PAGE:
For the *A*_{max}-*T*_{leaf} curves measured at ambient *C*_{a} = 400-450 ppm, the slopes of the linear regression between observations and simulations by the S_S, S_SBFA, and S_FA parameterization schemes were 0.87, 0.91, and 1.00, respectively (Figs. 2a-c). The adjusted R^{2} (adj.R^{2}) values for the three schemes were 0.81, 0.86, and 0.90, respectively, and the corresponding NSE values were 0.79, 0.84, and 0.88. The RMSE values of the three parameterization schemes accounted for 24%, 22%, and 19% of the mean *A*_{max} (*A*_{max,mean} = 12.47 μmol m^{-2} s^{-1}). The predicted *A*max values from the S_S and S_SBFA schemes were 11% and 7% higher than the *A*_{max,mean}, respectively (Figs. S4a-ae). These results suggested that *g*_{m} estimation using the chlorophyll fluorescence-gas exchange method and anatomy method was more reasonable. In line with the results obtained from S_S, S_SBFA, and S_FA schemes, the B_FA scheme fitted *A*_{max} at each temperature better than the B_B and B_SBFA schemes (Figs. 2d-f and Figs. S4a-ae), which further suggested that the configuration of *g*_{m_FA} for *g*_{m} estimation was more reasonable. As shown in Figs. 1a and b, the values of *V*_{cmax_B} and *V*_{cmax_S} and those of *J*_{max_B} and *J*_{max_S} at each temperature were similar to each other. Therefore, we considered the possible effects of the combination of *V*_{cmax} or *J*_{max} estimations using the Bayesian retrieval algorithm and Sharkey online calculator on *A*_{max} simulations (the SB_FA scheme in Figs. S4a-ae). The NSE value for the SB_FA scheme (0.92) was 5% and 1% higher, whereas the ratio of RMSE to *A*_{max,mean} was 21% and 12% lower than those for the S_FA and B_FA schemes suggesting better *A*_{max} predictions using the parameter configuration scheme by considering *V*_{cmax_SB}, *J*_{max_SB}, and *g*_{m_FA}. The adj.R^{2}, NSE, and the ratio of RMSE to *A*_{max,mean} were 0.85, 0.73, and 28%, respectively (Fig. 2h), indicating that although the *g*_{m} infinite model is generally credible in estimating the *A*_{max}-*T*_{leaf} curve, the prediction errors in this model are relatively larger. We found that *A*_{max} predictions using the *g*_{m} infinite model were significantly higher (16%) than the observations (partially for 30-40°C, Figs. S4a-ae). Additionally, numerical simulation indicated that the *g*_{m} finite model driven by the *g*_{m} temperature function without considering the deactivation stage significantly overestimated *A*_{max} at higher temperatures 30-35-40°C by 10.99%, 32.51%, 64.06%, respectively. The results obtained from the eight parameterization schemes at *C*_{a} = 600-630 ppm were similar to those at *C*_{a} = 400-450 ppm (Figs. 2a-h and Figs. S5a-ae). These results indicated that the *g*_{m} finite model driven by the SB_FA scheme could predict *A*max more accurately than the *g*_{m} infinite model.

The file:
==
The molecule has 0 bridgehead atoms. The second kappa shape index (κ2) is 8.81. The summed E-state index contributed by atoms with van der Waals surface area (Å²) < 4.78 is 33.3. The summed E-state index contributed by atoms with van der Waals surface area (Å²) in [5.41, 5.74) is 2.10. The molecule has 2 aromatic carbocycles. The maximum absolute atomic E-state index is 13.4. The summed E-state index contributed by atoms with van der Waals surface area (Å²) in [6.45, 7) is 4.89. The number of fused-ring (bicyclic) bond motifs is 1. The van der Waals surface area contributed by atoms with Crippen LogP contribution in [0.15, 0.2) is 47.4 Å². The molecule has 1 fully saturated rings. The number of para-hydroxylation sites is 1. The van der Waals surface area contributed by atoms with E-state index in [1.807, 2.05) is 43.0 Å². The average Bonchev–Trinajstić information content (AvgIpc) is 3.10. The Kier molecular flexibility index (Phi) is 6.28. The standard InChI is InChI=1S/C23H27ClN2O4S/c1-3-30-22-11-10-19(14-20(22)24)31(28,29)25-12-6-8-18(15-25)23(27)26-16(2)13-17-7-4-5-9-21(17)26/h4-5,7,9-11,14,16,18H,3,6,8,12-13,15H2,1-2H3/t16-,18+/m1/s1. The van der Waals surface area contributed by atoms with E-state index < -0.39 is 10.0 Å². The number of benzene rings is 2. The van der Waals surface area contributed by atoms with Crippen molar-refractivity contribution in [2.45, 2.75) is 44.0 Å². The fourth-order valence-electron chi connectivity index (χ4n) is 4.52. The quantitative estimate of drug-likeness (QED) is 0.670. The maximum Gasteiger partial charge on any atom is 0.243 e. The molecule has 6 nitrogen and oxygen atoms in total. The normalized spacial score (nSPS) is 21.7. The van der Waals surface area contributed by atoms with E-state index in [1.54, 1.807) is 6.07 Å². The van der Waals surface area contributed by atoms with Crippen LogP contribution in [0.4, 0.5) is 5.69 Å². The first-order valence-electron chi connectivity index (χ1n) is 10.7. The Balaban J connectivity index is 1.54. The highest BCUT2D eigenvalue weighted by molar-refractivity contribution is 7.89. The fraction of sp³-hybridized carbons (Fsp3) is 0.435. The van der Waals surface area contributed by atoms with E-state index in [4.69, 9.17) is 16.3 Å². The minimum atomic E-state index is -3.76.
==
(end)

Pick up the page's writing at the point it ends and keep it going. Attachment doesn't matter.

Figs. 2i-l shows the comparisons in diurnal *A*_{n}, *E,* and *g*_{sw} between observations and predictions using the *g*_{m} infinite model and the *g*_{m} finite model that is forced by the parameterization scheme SB_FA (detailed comparisons in each species/treatment shown in Figs. S6-S8). The adj.R^{2} values for *A*_{n}, *E*, and *g*_{sw} predicted using the *g*_{m} finite model were 0.88, 0.85, and 0.78, respectively, whereas those predicted using the *g*_{m} infinite model were 0.87, 0.83, and 0.76, respectively. The NSE values for the three variables for the *g*_{m} finite model were 0.88, 0.85, and 0.76, respectively, and those for the *g*_{m} infinite model were 0.76, 0.75, and 0.74, respectively. The ratio of RMSE to the mean of *A*_{n}, *E*, and *g*_{sw} for the *g*_{m} finite model was 27%, 34%, and 40%, respectively, whereas that for the *g*_{m} infinite model was 38%, 45%, and 42%, respectively. Meanwhile, significant overestimations in simulated *A*_{n} under heat shocking conditions (i.e. *T*_{leaf} from > 30°C) by 25%-40% by using the *g*_{m} infinite model were observed (Fig. 2l and Fig. S9). These results suggested that the *g*_{m} finite model is superior to the *g*_{m} infinite model in predicting diurnal gas exchange under a wide range of growth conditions.